What do you breath in when you drive your car?

 car odours  How many times have we asked ourselves about the strong smell in our new car? For some people there is a terrible stink and for other people it is a very nice smell... the smell of "new".

   Taking apart the hedonic tone of the odours in the car,  what do we know about the odour concentration inside our vehicles? Volatile organic compounds (VOCs) are widely used in industry and many of these VOCs are responsible for the odour emission that you perceive in your new car and sometimes also in your old one :-).

 

   People spend a lot of time in their vehicles, therefore there is a need for comprehensive and reliable information about the odours in the interior air of vehicles and also their concentrations.

   The Japanese Automotive Standards Organization developed some time ago the large-bag method to deal with the problem of sampling odours and they released the standard JASO M903 “Road Vehicles - Interior Parts And Materials - Measurement Methods Of Diffused Volatile Organic Compounds (VOC)”. Also the German Association of the Automotive Industry released quite a long time ago the standard VDA 270 Determination of Olfactory Properties of Automotive Interior Materials. During an olfactory test according to VDA 270, the odour of a material is judged by an appropriately trained jury in degrees. Those scale from grade 1 'indiscernible' to grade 6 'intolerable'.

   However neither the Japanese standard nor the German one considers the new standards based on dynamic olfactometry set in 33 countries in Europe and Australia, New Zealand, Chile and Colombia for odour measurement .

   But we are lucky as there is a new initiative now with the standard ISO/CD 12219 part 7. Odour determination in interior air of road vehicles and test chamber air of trim components by olfactory measurements.

   This initiative has been considered as a norm to deal with the measurement and sampling of odours inside a vehicle and it is expected to include all the new standards about odour measuring and sampling. There is no expected date of release so far, but we will keep you posted as soon as there are news about this interesting standard.

 See a list of relevant references and standards here:

 

  • ISO 12219-4, Interior air of road vehicles — Part 4: Method for the determination of the emissions of volatile organic compounds from vehicle interior parts and materials — Small chamber method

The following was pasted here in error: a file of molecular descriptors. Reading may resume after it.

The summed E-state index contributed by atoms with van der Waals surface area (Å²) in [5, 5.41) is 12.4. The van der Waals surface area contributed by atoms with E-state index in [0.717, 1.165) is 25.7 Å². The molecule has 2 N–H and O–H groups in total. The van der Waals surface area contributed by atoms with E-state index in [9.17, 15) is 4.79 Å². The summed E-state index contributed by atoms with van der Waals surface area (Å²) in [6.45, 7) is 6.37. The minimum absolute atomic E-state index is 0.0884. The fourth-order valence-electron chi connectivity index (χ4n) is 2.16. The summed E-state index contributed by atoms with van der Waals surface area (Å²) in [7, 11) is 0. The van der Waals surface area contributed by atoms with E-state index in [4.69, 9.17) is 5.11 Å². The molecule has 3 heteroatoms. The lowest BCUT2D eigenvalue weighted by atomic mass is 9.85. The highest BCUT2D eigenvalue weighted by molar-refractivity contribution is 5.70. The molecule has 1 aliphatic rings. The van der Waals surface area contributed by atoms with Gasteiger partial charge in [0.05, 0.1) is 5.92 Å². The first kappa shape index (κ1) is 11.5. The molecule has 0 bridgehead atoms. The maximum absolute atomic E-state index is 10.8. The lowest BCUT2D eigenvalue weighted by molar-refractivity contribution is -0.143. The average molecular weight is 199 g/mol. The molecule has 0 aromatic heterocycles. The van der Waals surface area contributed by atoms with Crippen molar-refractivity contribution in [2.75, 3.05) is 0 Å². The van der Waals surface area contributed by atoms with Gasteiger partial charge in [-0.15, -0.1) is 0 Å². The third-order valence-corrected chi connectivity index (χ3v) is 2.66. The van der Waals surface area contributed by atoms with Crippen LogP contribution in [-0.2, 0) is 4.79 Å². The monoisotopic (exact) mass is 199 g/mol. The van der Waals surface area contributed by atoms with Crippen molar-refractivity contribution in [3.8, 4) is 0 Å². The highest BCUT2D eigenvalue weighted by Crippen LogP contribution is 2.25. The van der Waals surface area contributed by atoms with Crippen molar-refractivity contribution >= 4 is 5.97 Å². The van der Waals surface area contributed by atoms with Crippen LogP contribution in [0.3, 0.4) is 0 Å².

• ISO 12219-2, Interior air of road vehicles — Part 2: Screening method for the determination of the emissions of volatile organic compounds from vehicle interior parts and materials — Bag method
  • ISO 12219-3, Interior air of road vehicles — Part 3: Screening method for the determination of the emissions of volatile organic compounds from vehicle interior parts and materials — Micro-scale chamber method
  • ISO 16000-9, Indoor air — Part 9: Determination of the emission of volatile organic compounds from building products and furnishing — Emission test chamber method
  • VDA 270, Determination of Olfactory Properties of Automotive Interior Materials, standard VDA.
  • VDA 276, Measurement of the emissions of automotive interior assemblies in a 1 m3 test chamber, standard VDA
  • JASO M 902:2007, Road vehicles — Interior parts and materials: Measurement methods of diffused volatile organic compounds (VOC)
  • T. Schripp, B. Nachtwey, J. Toelke, T. Salthammer, E. Uhde, M. Wensing A microscale device for measuring emissions from materials for indoor use, Journal of Analytical and Bioanalytical Chemistry. 2007, 387 (5) pp. 1907–1919
  • ISO 16000-5, Indoor air — Part 5: Sampling strategy for volatile organic compounds (VOCs)
  • ISO 16000-15, Indoor air — Part 15: Sampling strategy for nitrogen dioxide (NO2)
  • ISO 16000-11, Indoor air — Part 11: Determination of the emission of volatile organic compounds from building products and furnishing — Sampling, storage of samples and preparation of test specimens
  • ISO 16000-24, Indoor air — Part 24: Performance test for evaluating the reduction of volatile organic compound (except formaldehyde) concentrations by sorptive building materials
  • ISO 16000-25, Indoor air — Part 25: Determination of the emission of semi-volatile organic compounds by building products — Micro-chamber method
  • ISO 16017-1, Indoor, ambient and workplace air — Sampling and analysis of volatile organic compounds by sorbent tube/thermal desorption/capillary gas chromatography — Part 1: Pumped sampling
  • ISO 16017-2, Indoor, ambient and workplace air — Sampling and analysis of volatile organic compounds by sorbent tube/thermal desorption/capillary gas chromatography — Part 2: Diffusive sampling
Carlos Nietzsche Diaz Jimenez's Avatar

Carlos Nietzsche Diaz Jimenez

Carlos is the editor-chief of olores.org and has been in the odour world since 2001. Since then, Carlos has attended over 90 conferences in odour management, both national and international and authored a few papers on the subject. He has also organized a few international meetings and courses. Carlos owns a small company named Ambiente et Odora (AEO). He spends his free time with his wife and his twins, Laura and Daniel, and of course, writing on olores.org.